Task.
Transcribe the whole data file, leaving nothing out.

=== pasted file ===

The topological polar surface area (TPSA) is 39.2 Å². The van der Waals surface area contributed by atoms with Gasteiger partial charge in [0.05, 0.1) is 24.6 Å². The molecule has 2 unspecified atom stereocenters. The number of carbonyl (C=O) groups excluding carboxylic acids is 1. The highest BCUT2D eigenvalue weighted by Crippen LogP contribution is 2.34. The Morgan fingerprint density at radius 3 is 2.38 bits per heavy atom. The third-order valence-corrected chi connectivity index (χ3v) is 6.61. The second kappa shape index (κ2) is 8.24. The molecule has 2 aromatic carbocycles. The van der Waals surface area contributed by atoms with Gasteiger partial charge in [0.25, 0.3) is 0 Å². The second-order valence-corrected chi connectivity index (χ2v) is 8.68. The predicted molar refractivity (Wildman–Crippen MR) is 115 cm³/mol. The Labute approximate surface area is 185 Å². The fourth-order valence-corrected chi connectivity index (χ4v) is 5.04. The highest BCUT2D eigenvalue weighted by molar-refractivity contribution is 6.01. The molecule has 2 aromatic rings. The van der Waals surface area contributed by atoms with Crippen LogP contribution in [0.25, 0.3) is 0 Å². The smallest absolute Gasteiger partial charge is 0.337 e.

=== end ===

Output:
The topological polar surface area (TPSA) is 39.2 Å². The van der Waals surface area contributed by atoms with Gasteiger partial charge in [0.05, 0.1) is 24.6 Å². The molecule has 2 unspecified atom stereocenters. The number of carbonyl (C=O) groups excluding carboxylic acids is 1. The highest BCUT2D eigenvalue weighted by Crippen LogP contribution is 2.34. The Morgan fingerprint density at radius 3 is 2.38 bits per heavy atom. The third-order valence-corrected chi connectivity index (χ3v) is 6.61. The second kappa shape index (κ2) is 8.24. The molecule has 2 aromatic carbocycles. The van der Waals surface area contributed by atoms with Gasteiger partial charge in [0.25, 0.3) is 0 Å². The second-order valence-corrected chi connectivity index (χ2v) is 8.68. The predicted molar refractivity (Wildman–Crippen MR) is 115 cm³/mol. The Labute approximate surface area is 185 Å². The fourth-order valence-corrected chi connectivity index (χ4v) is 5.04. The highest BCUT2D eigenvalue weighted by molar-refractivity contribution is 6.01. The molecule has 2 aromatic rings. The van der Waals surface area contributed by atoms with Crippen LogP contribution in [0.25, 0.3) is 0 Å². The smallest absolute Gasteiger partial charge is 0.337 e.